Jim Stute wows them at Crop & Pest Management Field Day

Stute 2013

Jim Stute (Department Head & Crop/Soils Educator, Rock County¬†Extension) and Megan Chawner helped out an under-the-weather Matt Ruark at the Diagnostic Training Center’s Crop and Pest Management Field Day. As a team, we gave four hour-long workshop sessions, where we addressed current issues with cover crops and prevented planting and viewed cover crop performance in our demonstration trial. Attendance was about 65 people, which included crop consultants, fertilizer dealers, and government agency employees.

Two handouts were provided: (1) NRCS Technical Note and (2) white paper on evaluating the economic trade-offs between prevent planting payments and harvesting a planned cover crop for forage.

Four big questions asked during this workshop were: 

1) Are there any drawbacks to a rye cover crop in no-till? Preliminary research at the Arlington Agricultural Research Station shows little to no drawback to no-till corn silage yields (data here). However, there is tremendous benefit to soil by having this soil cover after a corn silage harvest. The key to good management in this scenario is to make sure the cover crop is terminated as early as possible to avoid additional competition for nitrogen and water.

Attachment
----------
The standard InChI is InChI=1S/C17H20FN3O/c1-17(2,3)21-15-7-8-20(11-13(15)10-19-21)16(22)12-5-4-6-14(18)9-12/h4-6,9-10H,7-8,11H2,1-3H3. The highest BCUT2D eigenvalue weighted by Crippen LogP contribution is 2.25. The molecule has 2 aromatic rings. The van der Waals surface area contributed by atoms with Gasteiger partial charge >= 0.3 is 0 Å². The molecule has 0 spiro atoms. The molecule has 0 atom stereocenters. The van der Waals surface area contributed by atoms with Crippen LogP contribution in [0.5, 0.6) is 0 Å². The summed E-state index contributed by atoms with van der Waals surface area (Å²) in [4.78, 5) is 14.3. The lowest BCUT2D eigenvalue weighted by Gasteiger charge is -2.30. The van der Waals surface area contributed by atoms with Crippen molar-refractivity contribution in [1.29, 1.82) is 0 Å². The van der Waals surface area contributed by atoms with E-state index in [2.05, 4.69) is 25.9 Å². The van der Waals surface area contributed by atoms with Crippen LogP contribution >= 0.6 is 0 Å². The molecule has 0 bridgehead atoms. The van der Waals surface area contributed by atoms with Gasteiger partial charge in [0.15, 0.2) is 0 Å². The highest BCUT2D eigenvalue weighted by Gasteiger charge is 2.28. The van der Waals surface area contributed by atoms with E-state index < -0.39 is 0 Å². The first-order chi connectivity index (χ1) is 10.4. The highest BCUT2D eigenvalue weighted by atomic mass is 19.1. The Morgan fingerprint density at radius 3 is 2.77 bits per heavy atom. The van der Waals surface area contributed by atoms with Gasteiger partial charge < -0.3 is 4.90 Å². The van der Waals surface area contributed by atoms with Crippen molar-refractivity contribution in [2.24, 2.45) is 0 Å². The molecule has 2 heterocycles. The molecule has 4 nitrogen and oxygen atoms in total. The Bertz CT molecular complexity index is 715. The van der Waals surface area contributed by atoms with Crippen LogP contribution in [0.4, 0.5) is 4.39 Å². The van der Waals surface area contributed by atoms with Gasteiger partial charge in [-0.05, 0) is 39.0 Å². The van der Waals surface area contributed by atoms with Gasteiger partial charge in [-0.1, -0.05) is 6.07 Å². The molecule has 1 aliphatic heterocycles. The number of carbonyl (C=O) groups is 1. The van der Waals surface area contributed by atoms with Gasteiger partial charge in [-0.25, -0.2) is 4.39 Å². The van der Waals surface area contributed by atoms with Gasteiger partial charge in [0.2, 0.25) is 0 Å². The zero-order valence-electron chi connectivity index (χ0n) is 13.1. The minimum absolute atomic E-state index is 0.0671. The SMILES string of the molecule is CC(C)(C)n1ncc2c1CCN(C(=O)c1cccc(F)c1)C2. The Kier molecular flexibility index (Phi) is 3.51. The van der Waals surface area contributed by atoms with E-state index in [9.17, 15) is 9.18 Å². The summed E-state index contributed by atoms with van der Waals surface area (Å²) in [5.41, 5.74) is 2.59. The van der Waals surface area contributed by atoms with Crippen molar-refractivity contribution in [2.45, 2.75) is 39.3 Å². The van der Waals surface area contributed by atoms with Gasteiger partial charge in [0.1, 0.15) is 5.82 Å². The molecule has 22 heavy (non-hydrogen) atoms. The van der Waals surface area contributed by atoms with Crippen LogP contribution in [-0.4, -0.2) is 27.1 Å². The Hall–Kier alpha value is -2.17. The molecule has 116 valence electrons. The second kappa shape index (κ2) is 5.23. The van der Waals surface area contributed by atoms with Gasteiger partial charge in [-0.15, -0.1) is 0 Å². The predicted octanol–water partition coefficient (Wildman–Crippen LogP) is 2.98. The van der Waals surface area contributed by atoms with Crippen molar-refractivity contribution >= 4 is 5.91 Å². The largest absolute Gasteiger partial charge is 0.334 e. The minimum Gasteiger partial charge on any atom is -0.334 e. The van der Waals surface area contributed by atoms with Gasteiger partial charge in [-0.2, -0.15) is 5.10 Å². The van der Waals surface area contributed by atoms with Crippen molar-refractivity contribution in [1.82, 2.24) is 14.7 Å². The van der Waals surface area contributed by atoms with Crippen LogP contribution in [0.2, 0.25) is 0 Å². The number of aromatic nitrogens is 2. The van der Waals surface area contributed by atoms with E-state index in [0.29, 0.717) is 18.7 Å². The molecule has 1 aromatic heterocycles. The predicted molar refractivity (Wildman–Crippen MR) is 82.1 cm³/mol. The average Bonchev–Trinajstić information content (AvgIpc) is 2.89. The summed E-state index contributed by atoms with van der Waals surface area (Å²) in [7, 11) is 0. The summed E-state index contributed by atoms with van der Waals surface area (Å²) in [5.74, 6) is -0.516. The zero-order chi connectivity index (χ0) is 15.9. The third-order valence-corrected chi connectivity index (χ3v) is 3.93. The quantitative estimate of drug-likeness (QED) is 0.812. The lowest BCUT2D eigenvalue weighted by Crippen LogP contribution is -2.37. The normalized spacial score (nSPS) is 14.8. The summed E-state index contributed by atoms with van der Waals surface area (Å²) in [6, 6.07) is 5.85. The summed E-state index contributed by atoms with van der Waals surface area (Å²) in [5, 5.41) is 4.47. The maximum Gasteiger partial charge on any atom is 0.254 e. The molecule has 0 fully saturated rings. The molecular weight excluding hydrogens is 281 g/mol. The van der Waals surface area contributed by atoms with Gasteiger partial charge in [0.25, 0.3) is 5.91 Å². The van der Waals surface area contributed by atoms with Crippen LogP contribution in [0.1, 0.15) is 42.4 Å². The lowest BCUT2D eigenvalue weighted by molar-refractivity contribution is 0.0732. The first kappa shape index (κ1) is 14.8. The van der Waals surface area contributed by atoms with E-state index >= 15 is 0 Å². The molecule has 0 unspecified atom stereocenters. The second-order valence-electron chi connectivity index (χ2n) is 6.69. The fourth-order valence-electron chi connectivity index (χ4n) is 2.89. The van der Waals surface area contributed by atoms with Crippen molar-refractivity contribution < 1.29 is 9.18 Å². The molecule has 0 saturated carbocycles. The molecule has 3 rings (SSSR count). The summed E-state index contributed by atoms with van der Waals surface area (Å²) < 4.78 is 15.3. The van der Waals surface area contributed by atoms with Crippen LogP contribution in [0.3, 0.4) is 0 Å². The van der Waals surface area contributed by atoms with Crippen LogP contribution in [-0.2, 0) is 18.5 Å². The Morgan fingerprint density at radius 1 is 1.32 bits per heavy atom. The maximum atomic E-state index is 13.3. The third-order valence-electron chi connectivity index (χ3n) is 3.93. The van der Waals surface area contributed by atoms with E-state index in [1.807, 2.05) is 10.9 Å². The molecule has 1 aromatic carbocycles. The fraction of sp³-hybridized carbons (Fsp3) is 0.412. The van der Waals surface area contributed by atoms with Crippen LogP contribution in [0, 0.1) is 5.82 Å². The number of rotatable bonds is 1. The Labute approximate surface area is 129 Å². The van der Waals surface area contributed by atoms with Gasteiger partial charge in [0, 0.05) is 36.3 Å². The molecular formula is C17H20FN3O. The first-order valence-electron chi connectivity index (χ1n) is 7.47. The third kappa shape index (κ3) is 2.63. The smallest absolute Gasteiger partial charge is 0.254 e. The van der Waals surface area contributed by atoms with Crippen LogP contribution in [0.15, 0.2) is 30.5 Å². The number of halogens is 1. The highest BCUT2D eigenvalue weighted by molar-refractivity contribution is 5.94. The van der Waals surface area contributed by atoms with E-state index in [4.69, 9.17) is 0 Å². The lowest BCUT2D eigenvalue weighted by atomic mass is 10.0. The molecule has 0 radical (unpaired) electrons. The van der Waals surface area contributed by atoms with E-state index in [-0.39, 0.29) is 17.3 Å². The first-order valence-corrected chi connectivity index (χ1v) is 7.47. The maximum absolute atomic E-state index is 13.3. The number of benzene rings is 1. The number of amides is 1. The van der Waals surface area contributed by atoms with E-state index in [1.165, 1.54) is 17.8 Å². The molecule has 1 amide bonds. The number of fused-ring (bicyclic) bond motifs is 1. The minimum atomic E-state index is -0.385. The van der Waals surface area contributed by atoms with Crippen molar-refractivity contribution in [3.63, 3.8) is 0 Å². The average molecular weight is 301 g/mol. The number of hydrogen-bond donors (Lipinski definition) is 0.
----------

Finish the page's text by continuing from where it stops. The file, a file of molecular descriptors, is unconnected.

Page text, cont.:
2) Will annual ryegrass (aka Italian ryegrass) winterkill in Wisconsin? Annual ryegrass has been known to survive Wisconsin winters and it is important to have a plan for spring termination. Ryegrass has also been known to develop herbicide resistance. However, ryegrass remains a popular cover crop option when flying seed onto standing corn or soybean because of the relatively low seeding rate (22-33 lb/ac of pure live seed) compared to winter rye (60 to 185 lb/ac) or oats (33 to 110 lb/ac).

3) Which legumes are beneficial following winter wheat? Frost seeding red clover (early spring) or berseem/oat mixture post harvest. Crimson clover will also work post harvest, but berseem has been observed to be more consistent in stand establishment.

4) What are the known benefits of radish? Preliminary data can be found here and current research exists in Rock, Sheboygan, and Washington Counties. Preliminary results indicate that radish will increase nitrate concentrations in early season soil nitrate tests, but not enough data has been collected to quantify a nitrogen credit.